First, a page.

With a massive population of 1,404,717,429, India’s architecture community forms a significant chunk of the Indian population. It is appalling how the demographics of this profession work.
Architecture as a curriculum can be physically and mentally strenuous, but it does not end there; if you manage to escape Architecture school unscathed, the professional life thereafter ensures that you grind and struggle through those years.
During and after British rule, India was not a very global country as opposed to what we see today. The people here still lived in silos and were unaware of the new developments happening the world over. With people’s beliefs still firmly rooted in guilds, design and construction were primarily considered artisans’ and craftsmen’s scope of work. Architecture as a discipline was yet to emerge in colonial India. Most South Asians and Indians alike were introduced to this field only in the twentieth century. The Western world had already produced architects of great caliber by then. A lot of architecture graduates back then either went abroad to gain a better perspective or acquire further education. Very few women chose to step into this male-dominated field then but a few who actually did were criticized for being bold and opinionated. Women were given far lesser opportunities to even pick this field let alone travel to a different country in order to gain more knowledge.
Most of this is applicable even today. With few to no provisions being made to ensure the safety of women in offices and on-site alike, the staggeringly low pay, crazy work hours, and no work-life balance, women are either forced to juggle their homes, kids, and the desire to do well professionally dictated right from the very beginning. Not only do men have ease of opportunity but they also do not have their credibility questioned every other day. Women on the other hand are expected to work like they have no families and look after their families like they have no career. And that seems like an unfair choice to make in today’s day and age where men do not have to constantly prove their worth.
Architecture schools throughout the country are seeing an all-time rise in the number of females enrolling in the course. Over the years, architecture schools have also mostly seen more male professors than females. The graph is gradually peaking with a marked rise in the number of females opting for architecture and further continuing to stay in the profession.
Salaries in the profession have always been meager as compared to other professions and yet, one sees a difference in the salaries given to women and men. It is oftentimes assumed that women may not be able to or would not want to go on sites and supervise work as required and thus are often given only office jobs.
There is a glaring divide between the number of female students in Architecture schools as opposed to women actually practicing the profession. As much as we see a steady increase in the number of female enrolments in this field, there is not much of a rise in the number of practicing females in the profession, and there could be multiple aspects associated with this but the major ones usually have to do with crazy working hours, low pay, unavailability of child-friendly office environments, societal pressure to maintain a work-life balance to name few.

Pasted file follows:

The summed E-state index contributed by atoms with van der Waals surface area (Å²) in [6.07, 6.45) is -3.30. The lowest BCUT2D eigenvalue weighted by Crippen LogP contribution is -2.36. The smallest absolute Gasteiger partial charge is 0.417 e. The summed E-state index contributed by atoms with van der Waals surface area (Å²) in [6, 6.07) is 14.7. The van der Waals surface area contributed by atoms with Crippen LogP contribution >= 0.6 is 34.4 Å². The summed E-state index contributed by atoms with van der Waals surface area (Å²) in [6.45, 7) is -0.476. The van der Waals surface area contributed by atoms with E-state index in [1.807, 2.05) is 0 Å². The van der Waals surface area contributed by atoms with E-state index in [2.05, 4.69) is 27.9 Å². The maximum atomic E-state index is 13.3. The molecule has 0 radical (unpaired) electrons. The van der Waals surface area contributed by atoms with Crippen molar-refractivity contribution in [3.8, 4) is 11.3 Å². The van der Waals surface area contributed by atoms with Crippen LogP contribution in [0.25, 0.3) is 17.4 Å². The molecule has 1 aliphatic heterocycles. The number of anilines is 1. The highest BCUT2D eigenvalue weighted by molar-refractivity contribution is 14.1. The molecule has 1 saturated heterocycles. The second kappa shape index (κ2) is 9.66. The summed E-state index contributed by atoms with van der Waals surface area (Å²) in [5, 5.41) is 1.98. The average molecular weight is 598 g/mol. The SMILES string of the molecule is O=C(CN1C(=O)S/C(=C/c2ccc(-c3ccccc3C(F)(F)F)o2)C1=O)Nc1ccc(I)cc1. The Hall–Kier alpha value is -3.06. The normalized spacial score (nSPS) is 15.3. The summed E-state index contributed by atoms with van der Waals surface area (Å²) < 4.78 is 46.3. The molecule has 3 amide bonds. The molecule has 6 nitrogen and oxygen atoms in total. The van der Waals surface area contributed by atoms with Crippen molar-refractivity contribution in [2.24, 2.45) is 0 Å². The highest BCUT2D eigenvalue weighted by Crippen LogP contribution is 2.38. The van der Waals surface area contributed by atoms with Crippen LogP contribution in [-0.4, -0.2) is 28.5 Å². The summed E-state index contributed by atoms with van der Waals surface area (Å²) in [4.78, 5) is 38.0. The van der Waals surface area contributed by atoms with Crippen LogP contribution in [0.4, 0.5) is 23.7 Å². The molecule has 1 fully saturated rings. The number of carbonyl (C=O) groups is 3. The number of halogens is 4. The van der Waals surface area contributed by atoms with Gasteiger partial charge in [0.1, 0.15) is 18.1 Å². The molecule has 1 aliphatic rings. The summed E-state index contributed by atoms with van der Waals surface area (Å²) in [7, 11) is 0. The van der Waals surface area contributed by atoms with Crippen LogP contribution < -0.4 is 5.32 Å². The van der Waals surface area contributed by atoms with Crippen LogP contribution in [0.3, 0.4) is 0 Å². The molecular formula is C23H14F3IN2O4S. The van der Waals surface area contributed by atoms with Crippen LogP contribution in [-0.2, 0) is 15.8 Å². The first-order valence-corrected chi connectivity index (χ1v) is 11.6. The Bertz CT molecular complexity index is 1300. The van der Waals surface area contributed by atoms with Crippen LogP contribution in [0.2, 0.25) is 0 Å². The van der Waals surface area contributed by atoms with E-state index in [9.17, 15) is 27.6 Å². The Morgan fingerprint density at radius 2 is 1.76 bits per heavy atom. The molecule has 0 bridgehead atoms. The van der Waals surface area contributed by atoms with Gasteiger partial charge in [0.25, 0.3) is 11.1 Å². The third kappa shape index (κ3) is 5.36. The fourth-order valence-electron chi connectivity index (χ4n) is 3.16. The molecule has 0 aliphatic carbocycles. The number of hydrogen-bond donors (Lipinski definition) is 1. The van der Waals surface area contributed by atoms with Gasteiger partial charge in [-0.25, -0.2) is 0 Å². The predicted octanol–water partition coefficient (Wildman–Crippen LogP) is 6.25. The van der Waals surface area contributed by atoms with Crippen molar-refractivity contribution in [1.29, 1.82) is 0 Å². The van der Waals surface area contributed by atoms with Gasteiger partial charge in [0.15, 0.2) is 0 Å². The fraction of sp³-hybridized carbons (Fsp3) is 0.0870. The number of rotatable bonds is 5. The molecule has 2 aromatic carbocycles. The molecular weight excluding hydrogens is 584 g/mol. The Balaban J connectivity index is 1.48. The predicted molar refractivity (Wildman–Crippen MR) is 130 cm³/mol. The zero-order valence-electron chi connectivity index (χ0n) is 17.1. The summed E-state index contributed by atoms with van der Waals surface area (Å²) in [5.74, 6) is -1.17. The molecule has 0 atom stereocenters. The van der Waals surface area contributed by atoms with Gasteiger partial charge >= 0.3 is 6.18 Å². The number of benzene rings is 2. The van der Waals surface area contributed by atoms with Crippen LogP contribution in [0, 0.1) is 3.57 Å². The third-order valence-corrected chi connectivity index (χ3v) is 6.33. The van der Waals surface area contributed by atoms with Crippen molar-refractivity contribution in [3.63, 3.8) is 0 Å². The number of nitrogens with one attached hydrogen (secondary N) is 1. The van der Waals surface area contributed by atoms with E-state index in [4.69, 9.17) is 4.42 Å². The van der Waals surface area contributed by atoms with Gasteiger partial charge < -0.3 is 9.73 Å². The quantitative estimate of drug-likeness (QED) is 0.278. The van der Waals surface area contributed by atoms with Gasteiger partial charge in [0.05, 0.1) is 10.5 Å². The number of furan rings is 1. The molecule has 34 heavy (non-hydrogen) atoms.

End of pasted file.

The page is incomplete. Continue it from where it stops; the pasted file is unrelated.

Women today, are putting to use opportunities that they never had before and taking the effort to work in varied sub-fields of architecture. We see them starting their own practices, moving up the corporate ladder, and trying to make a decent living for themselves in this highly competitive and male-dominant profession. Women are also choosing to enter academics and teach in architecture schools, either full-time or as visiting professors. Most architecture school professors earlier were predominantly men. The scenario is gradually and hopefully changing for the better. We also see women play significant roles in the research and policy-making sector. It also is of utmost importance to have female representation in such sectors; it not only brings a different perspective to the table but also makes the authorities aware of the woes, obstacles, and the daily struggles faced by women across sectors.
Today, there is a marked rise in the number of successful female-led practices. Abha Narain Lambha, Brinda Somaya, Chitra Vishwanath, Anupama Kundoo, Annkur Khosla, and so many more! They are prime examples of how and why we must encourage the women in our profession to step forward, take the plunge, and do what they are meant to do. The architecture community as a whole needs to collectively step in and decide to work on providing women in our profession with basic needs. It is vital that we acknowledge, recognize, and appreciate the contribution of women to the field of architecture.